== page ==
Holy Chicken? Holy Cow! Was it all a stunt by 'Super Size Me' filmmaker?Maybe he wants to go into the fast food business, maybe he doesn't. Maybe he wants make a "documentary" that will show how smart he is and hip to marketing strategies he is and how godawful stupid the people who bought a sandwich from him are.
For Morgan Spurlock’s most recent act, the filmmaker tricked most of central Ohio. Spurlock, best known for his documentaries and especially the Academy-Award nominated "SuperSize Me," has recently told anyone who would listen that his focus has changed. Instead of continuing to rail against the fast-food industry that he worked to expose — his"Super Size Me" showed what happened after he ate nothing but food from McDonald's for 30 days — he recently announced that he would bring a "pop-up" chicken restaurant to the Columbus area.
In a Dispatch article that ran on the front of the Business section in Saturday's paper, Spurlock said his new Holy Chicken on Schrock Road in Westerville would be a healthier alternative to other chicken restaurants. And he said he would open it for only four days to get feedback from customers before a permanent location was opened. Spurlock promised a new "chicken experience" and "fast-food made with integrity," saying Holy Chicken would use "100 percent natural free-range chickens."
So when Spurlock opened on Saturday at the 2405 Schrock Road location, it was with fanfare.Mayor Andrew J. Ginther's office was there for a ribbon cutting, as were representatives from the Greater Columbus Chamber of Commerce, Connects Columbus and Experience Columbus. The state House of Representatives sent an official proclamation.
“We want people to be able to eat food that’s good for them and healthy, so we’re very excited about the energy you’re bringing to our city,” Ginther spokeswoman Robin Davis said to Spurlock at the grand opening. At one point, hundreds of people in a line wrapped around the building awaiting the healthier chicken sandwiches.
But as Spurlock cut the ribbon and guests munched on the food, cards on the tables told a different story. The chickens used at the restaurant were raised “pretty much the same as all industrial chickens,” the cards said.“Every year these chains continue to sell us the same tired food that they always have, but now with improved marketing and spin,” Spurlock said. He pointed out that, by a restaurant using certain colors, certain signs and certain words, customers feel as though they are doing better and eating healthier, when perhaps they aren't.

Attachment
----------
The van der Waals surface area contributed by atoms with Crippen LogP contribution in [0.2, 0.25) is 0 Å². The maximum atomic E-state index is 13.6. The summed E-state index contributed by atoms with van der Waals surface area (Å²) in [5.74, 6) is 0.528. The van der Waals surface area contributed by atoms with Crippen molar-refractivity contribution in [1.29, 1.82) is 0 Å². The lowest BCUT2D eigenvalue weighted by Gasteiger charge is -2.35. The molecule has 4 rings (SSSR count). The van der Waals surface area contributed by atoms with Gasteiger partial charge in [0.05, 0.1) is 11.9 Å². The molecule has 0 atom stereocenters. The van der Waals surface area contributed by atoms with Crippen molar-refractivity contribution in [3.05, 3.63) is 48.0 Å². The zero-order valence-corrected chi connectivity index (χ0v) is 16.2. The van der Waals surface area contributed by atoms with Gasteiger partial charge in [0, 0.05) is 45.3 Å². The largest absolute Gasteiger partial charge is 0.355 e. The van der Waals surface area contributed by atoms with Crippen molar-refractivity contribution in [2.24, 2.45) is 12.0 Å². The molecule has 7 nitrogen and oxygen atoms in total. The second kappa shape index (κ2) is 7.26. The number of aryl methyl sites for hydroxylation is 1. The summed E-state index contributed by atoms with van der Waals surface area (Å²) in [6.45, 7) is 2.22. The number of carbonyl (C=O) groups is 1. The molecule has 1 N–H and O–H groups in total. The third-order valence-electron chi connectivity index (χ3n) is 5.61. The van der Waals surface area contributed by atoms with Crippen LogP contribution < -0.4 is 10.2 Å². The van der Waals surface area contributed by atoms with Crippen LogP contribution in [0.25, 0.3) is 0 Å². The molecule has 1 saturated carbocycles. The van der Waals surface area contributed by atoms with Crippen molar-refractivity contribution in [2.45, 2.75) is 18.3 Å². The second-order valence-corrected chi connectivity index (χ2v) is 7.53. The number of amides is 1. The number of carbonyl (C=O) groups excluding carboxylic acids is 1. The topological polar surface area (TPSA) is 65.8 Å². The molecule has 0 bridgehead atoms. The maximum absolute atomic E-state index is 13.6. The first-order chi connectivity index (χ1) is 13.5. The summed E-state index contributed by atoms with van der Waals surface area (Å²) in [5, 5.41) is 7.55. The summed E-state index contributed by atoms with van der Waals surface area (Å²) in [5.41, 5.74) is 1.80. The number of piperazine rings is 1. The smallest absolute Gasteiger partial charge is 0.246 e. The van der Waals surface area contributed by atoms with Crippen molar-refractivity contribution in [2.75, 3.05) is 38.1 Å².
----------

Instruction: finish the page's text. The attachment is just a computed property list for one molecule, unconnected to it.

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Few customers, however, seemed to realize what was going on, as they continued to buy the $7.50 chicken sandwiches that a Tweet later said sold out by 3 p.m.
†, however, was paying attention. The Westerville resident said she took her daughters to Holy Chicken because she supports animal rights. But when she read the cards on the tables and the writing on the wall, she left “disgusted.”
Spurlock wouldn't say whether this stunt was all part of perhaps another documentary. He did, however, have people coming into the restaurant sign waivers to be filmed. Spurlock said only that the "shoots everything," and said it still might have something to do with really opening a restaurant. "We'll go back, we’ll use a lot of this material to talk to investors to say, ‘Here’s what we have. Here’s the reaction from people,’” he said.
†name redacted to protect the poor woman from well deserved ridicule
I doubt that his stunt proves any of that. People are curious and will show up at a new restaurant to try the food. The real trick in the restaurant business is to get them to come back. To abuse their curiosity as Spurlock appears to have done, is simply proving that Spurlock is a jerk.
*When my kids were in middle school, they had this little joke: "It's all fun and games until somebody gets an eye poked out, and then it gets funner, if funner is a word." Spurlock seems to be at a middle school level of humor. Undoubtedly the NYTimes‡ will love the "documentary".
‡Style note. The newspaper called The Times is published in London, England. It is the platonic form of a newspaper that all other newspapers that have taken the name "Times", wish to be earthly instantiations of. All newspapers other than The Times, must be referred to with their place of publication to distinguish them from the real thing, e.g. The New York Times (a/k/a NYTimes), The Los Angeles Times (a/k/a LATimes), etc.